3.3: Composition of Chemical Compounds

$2\times(1.0079\;amu) + 1 \times (15.9994 \;amu) = 18.01528 \;amu$

If a substance exists as discrete molecules (as with atoms that are chemically bonded together) then the chemical formula is the molecular formula, and the formula weight is the molecular weight. For example, carbon, hydrogen and oxygen can chemically bond to form a molecule of the sugar glucose with the chemical and molecular formula of C6H12O6. The formula weight and the molecular weight of glucose is thus:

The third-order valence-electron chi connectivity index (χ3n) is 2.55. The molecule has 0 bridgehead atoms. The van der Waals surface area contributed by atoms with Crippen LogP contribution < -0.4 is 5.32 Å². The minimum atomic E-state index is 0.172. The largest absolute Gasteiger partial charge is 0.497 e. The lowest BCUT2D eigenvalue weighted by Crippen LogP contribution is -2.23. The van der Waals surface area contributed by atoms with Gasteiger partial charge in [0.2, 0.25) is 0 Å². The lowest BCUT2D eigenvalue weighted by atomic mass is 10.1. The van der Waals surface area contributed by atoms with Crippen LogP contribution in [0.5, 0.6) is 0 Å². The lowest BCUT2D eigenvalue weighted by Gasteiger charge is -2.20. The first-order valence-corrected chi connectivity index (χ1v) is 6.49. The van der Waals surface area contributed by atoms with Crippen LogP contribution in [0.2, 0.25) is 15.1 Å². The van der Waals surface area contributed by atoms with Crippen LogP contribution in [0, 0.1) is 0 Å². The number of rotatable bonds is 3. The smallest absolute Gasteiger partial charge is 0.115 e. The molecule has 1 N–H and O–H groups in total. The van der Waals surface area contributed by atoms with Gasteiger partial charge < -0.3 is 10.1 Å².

$6\times(12\; amu) + 12\times(1.00794\; amu) + 6\times(15.9994\; amu) = 180.0 \;amu$

Ionic substances are not chemically bonded and do not exist as discrete molecules. However, they do associate in discrete ratios of ions. Thus, we can describe their formula weights, but not their molecular weights. Table salt (NaCl), for example, has a formula weight of:

$23.0\; amu + 35.5 \;amu = 58.5 \;amu$